Americas

2012

Blog   |   Brazil, Cuba

Rousseff quiet as Cuban blogger denied travel to Brazil

Blogger Yoani Sánchez says she has been denied permission to leave Cuba 19 times. (AFP/Adalberto Roque)

The response from Cuban officials did not take anyone by surprise. Prominent Cuban blogger Yoani Sánchez had been, once again, denied permission to leave her country after she was granted a visa by the Brazilian Embassy in January to attend a film festival. "I feel like a hostage kidnapped by someone who doesn't listen nor provide explanations. A government with a ski mask and a gun in a holster," tweeted Sánchez on Friday after the Cuban government denied her request to travel to Brazil. It was, according to the blogger, the 19th time Cuban officials have turned down her request to leave the island. As in the past, officials gave no reason for the rejection.

February 9, 2012 10:06 AM ET

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Alerts   |   Ecuador

Ecuadoran journalists ordered to pay president $2 million

Ecuadoran journalists Christian Zurita (right) and Juan Carlos Calderón have been ordered to pay President Correa US$1 million each in damages for defamation. (AFP/Agencia Prensa Independiente)

New York, February 7, 2012--The Committee to Protect Journalists condemns the sentence handed to two Ecuadoran journalists yesterday after they were found guilty of defaming President Rafael Correa.

Blog   |   USA

Accreditation disputes at center of US arrests

Several journalists have been arrested for not having proper accreditation at Occupy Oakland protests like this one. (Reuters/Stephen Lam)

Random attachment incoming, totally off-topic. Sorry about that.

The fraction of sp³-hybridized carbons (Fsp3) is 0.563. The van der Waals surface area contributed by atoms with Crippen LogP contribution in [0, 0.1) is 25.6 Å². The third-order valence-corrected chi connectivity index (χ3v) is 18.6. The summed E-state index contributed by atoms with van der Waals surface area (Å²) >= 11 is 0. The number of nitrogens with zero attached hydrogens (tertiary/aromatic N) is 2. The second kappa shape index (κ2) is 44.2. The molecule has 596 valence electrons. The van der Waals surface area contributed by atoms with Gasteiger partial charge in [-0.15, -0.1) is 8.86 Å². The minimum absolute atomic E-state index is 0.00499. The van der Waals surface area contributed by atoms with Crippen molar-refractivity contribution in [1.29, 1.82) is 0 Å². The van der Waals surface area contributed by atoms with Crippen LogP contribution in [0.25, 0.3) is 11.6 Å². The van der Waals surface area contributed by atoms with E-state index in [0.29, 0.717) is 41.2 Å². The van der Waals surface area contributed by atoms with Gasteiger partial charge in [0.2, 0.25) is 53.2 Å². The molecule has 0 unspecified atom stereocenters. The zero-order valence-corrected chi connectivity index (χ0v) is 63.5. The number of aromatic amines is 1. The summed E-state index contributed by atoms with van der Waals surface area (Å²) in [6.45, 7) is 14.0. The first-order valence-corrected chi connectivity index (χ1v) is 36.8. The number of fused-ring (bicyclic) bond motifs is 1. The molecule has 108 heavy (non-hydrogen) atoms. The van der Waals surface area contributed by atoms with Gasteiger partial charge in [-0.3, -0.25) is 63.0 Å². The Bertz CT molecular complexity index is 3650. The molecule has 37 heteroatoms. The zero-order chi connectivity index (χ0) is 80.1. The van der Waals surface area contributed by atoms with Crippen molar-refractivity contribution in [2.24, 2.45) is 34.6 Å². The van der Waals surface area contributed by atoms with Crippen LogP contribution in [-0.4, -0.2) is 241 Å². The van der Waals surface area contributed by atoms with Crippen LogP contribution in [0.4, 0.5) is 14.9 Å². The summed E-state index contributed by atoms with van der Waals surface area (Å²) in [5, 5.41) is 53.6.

The issue of press accreditation continues to reverberate. In November, when the Occupy movement came into conflict with law enforcement across the country and at least 20 journalists covering the events were arrested, CPJ reported that disputes over press accreditation were at the center of many of those arrests. Last week, credentials played a role in the arrests of journalists not only at tumultuous Occupy demonstrations in Oakland but also inside the more hushed chambers of Capitol Hill.

Blog   |   China, Internet, UK, USA

Can selective blocking pre-empt wider censorship?

A screen shot showing part of a Twitter blog post in which the company announced it could now censor messages on a country-by-country basis. (AP/Twitter)

Last week, Twitter provoked a fierce debate online when it announced a new capability--and related policy--to hide tweets on a country-specific basis. By building this feature into its website's basic code, Twitter said it hoped to offer a more tailored response to legal demands to remove tweets globally. The company will inform users if any tweet they see has been obscured, and provide a record of all demands to remove content with the U.S.-based site chillingeffects.org.

February 3, 2012 5:14 PM ET

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Blog   |   China, USA

Does the Internet boost freedom? We decide, book says

Rebecca MacKinnon, shown here in Tunisia last year, asserts in a new book that citizens and governments must decide the power of the Internet. (AFP/Fethi Belaid)

The Internet doesn't bring freedom. Not automatically, anyway.

That's one of the main messages of Rebecca MacKinnon's new book, Consent of the Networked, which had its New York launch at the offices of the New America Foundation last night. In a conversation with CNN managing editor Mark Whitaker, MacKinnon, a CPJ board member, said it's up to concerned citizens, governments, and corporations to make decisions about how the Internet is used. She contrasted the Twitter-powered revolt in Egypt last year with the "networked authoritarianism" of China, where corporations are collaborators in a system designed to preserve Communist Party rule.